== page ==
Distinctive Thinking

on Business Success – Articles, tips, and Q&A’s

Avoid Getting and Giving Headaches…

Posted by bizcoachjason on April 7, 2008

Networking can be great for sales…
Networking can be great for career advancement…
Networking can be great for job transition…

Networking can give you a headache
if it’s not done well…

I read a post today in an online
professional discussion forum about a
networking event that the poster
attended.  He said that there were a lot
of small business owners there, and he
was constantly “getting pitched and
pitched hard” as he met people.

I can definitely relate.  I go to many
networking events. And I have
encountered many sales people, small
business owners and other “experts”
that love telling people what they need
and what they should be doing about
— well, everything!

When I read the post, though, a part
of me wanted to apologize on behalf of
those small biz owners and sales folks. 
You see…

I am also one of the small business
owners, and a lot of my livelihood
depends on networking.

But I don’t “pitch” my services to people
I meet at networking events. I found out
a long time ago that is counter-productive.

When asked, I follow a system to tell
them what I do and who I help, and
then I listen to see if they want to talk
further about it. If not, we move on to
other topics.

I think there is no faster way to kill a
relationship before it’s begun than to
pitch to someone who may not be
interested, or to assume that someone
“needs” your product or service and
then act prematurely on that assumption.

And this is important because…

Successful networking is all about
relationship building.  Not sales.

Let me put it another way:

The best way to get sales results
from networking is to not sell.

Before you decide I’m just plain goofy,
let me explain.

As I said, I do a lot of networking, and
my business and sales depend on it.
And I think I understand sales pretty well, 
having provided large group sales training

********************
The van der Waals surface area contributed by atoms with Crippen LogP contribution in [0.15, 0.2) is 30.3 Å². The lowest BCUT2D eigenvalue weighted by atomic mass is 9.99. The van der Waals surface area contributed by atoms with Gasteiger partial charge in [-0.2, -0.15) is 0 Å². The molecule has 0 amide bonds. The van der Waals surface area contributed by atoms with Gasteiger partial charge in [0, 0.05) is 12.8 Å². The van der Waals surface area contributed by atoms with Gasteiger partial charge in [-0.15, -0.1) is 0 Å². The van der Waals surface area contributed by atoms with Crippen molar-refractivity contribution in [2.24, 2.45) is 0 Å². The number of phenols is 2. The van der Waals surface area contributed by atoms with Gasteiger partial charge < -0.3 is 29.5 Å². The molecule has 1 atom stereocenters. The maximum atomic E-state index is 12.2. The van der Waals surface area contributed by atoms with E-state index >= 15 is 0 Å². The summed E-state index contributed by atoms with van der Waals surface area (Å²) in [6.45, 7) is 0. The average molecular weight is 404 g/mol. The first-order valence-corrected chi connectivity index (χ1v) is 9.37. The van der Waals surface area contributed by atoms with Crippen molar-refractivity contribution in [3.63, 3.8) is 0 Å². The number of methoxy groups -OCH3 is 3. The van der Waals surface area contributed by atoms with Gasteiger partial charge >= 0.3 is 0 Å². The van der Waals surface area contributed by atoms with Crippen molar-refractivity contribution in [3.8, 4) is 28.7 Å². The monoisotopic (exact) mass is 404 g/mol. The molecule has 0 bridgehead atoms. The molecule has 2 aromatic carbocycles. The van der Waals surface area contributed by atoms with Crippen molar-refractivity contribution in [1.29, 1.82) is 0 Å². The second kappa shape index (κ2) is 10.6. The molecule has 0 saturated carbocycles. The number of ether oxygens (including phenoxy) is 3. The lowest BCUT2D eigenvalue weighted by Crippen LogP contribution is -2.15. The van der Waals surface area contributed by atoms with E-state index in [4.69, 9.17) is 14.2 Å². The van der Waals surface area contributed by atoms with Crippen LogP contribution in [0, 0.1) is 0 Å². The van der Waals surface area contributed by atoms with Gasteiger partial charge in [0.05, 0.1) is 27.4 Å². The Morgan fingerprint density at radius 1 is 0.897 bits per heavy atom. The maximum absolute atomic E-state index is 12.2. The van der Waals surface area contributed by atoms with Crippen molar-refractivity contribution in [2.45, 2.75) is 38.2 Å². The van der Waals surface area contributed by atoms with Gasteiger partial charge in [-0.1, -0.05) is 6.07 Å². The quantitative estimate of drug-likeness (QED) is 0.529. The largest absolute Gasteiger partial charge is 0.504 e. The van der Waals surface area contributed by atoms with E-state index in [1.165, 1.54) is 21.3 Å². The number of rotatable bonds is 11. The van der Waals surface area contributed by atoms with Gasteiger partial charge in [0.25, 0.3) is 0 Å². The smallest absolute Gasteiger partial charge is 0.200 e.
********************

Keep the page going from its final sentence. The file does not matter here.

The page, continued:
sessions and one-on-one sales coaching
for large well known companies as well as
smaller, less known businesses.

I have taken what I’ve learned from my
various business experiences as well as
material I’ve studied and trainings I’ve
attended, and combined them to develop
workshops for others that also depend
on successful networking and sales
strategies.

Below is a snippet of some of the
“Networking Do’s and Don’ts” that I’ve
shared at those events, which have
proven to go a long way to helping
achieve long-term growth:

Do:
– Be polite, respectful & honest.
– Maintain a “helpful” mindset at all times.
– Think about what you can do to help
the other person, not what they can
do for you.
– Ask a lot of questions.
– Enjoy learning about others.

Don’t:
– Don’t “sell” without permission.
– Don’t open with “What do you do?”
because it limits rapport-building.
– No matter how great your conversation
was, don’t rely on them to contact you.
Take the initiative to follow up.

I hope you find this information useful,
especially when you’re at your next
networking event.

All the best,
Jason

P.S. If you would like to learn more about
how to put these and other proven
networking skills into action, please join
me for a fr.ee teleclass

called
“Networking Necessities” this week:

http://necessities.eventbrite.com

Participants will have a chance to win
a complementary pass to my
Supercharge Your Sales & Networking
workshop on April 19. It will cover how
you can get the most out of sales and
networking, and how you can maximize
your bottom line results by following
an easy system to integrate the best
of both in an incredibly effective and
helpful way.

 

 

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